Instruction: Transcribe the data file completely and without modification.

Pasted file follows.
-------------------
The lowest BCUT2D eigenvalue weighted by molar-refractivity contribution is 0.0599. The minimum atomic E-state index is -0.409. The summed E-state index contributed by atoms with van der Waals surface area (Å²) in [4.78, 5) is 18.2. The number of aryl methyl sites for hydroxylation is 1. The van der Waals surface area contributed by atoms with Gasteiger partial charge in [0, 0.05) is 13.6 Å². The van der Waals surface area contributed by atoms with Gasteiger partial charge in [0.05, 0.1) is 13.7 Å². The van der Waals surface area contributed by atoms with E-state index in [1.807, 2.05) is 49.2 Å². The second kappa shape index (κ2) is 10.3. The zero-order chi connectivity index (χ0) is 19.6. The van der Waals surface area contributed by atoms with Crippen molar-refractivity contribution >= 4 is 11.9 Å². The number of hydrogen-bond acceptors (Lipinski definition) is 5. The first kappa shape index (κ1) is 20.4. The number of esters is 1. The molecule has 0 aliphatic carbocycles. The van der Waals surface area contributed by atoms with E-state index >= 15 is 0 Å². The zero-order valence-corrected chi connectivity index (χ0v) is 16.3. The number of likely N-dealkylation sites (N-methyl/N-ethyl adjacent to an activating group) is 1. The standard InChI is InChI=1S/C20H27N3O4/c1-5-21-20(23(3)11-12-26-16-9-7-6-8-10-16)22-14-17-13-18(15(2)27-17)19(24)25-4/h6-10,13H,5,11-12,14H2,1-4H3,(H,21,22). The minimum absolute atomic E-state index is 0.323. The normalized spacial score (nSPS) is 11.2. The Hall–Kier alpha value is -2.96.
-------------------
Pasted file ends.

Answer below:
The lowest BCUT2D eigenvalue weighted by molar-refractivity contribution is 0.0599. The minimum atomic E-state index is -0.409. The summed E-state index contributed by atoms with van der Waals surface area (Å²) in [4.78, 5) is 18.2. The number of aryl methyl sites for hydroxylation is 1. The van der Waals surface area contributed by atoms with Gasteiger partial charge in [0, 0.05) is 13.6 Å². The van der Waals surface area contributed by atoms with Gasteiger partial charge in [0.05, 0.1) is 13.7 Å². The van der Waals surface area contributed by atoms with E-state index in [1.807, 2.05) is 49.2 Å². The second kappa shape index (κ2) is 10.3. The zero-order chi connectivity index (χ0) is 19.6. The van der Waals surface area contributed by atoms with Crippen molar-refractivity contribution >= 4 is 11.9 Å². The number of hydrogen-bond acceptors (Lipinski definition) is 5. The first kappa shape index (κ1) is 20.4. The number of esters is 1. The molecule has 0 aliphatic carbocycles. The van der Waals surface area contributed by atoms with E-state index >= 15 is 0 Å². The zero-order valence-corrected chi connectivity index (χ0v) is 16.3. The number of likely N-dealkylation sites (N-methyl/N-ethyl adjacent to an activating group) is 1. The standard InChI is InChI=1S/C20H27N3O4/c1-5-21-20(23(3)11-12-26-16-9-7-6-8-10-16)22-14-17-13-18(15(2)27-17)19(24)25-4/h6-10,13H,5,11-12,14H2,1-4H3,(H,21,22). The minimum absolute atomic E-state index is 0.323. The normalized spacial score (nSPS) is 11.2. The Hall–Kier alpha value is -2.96.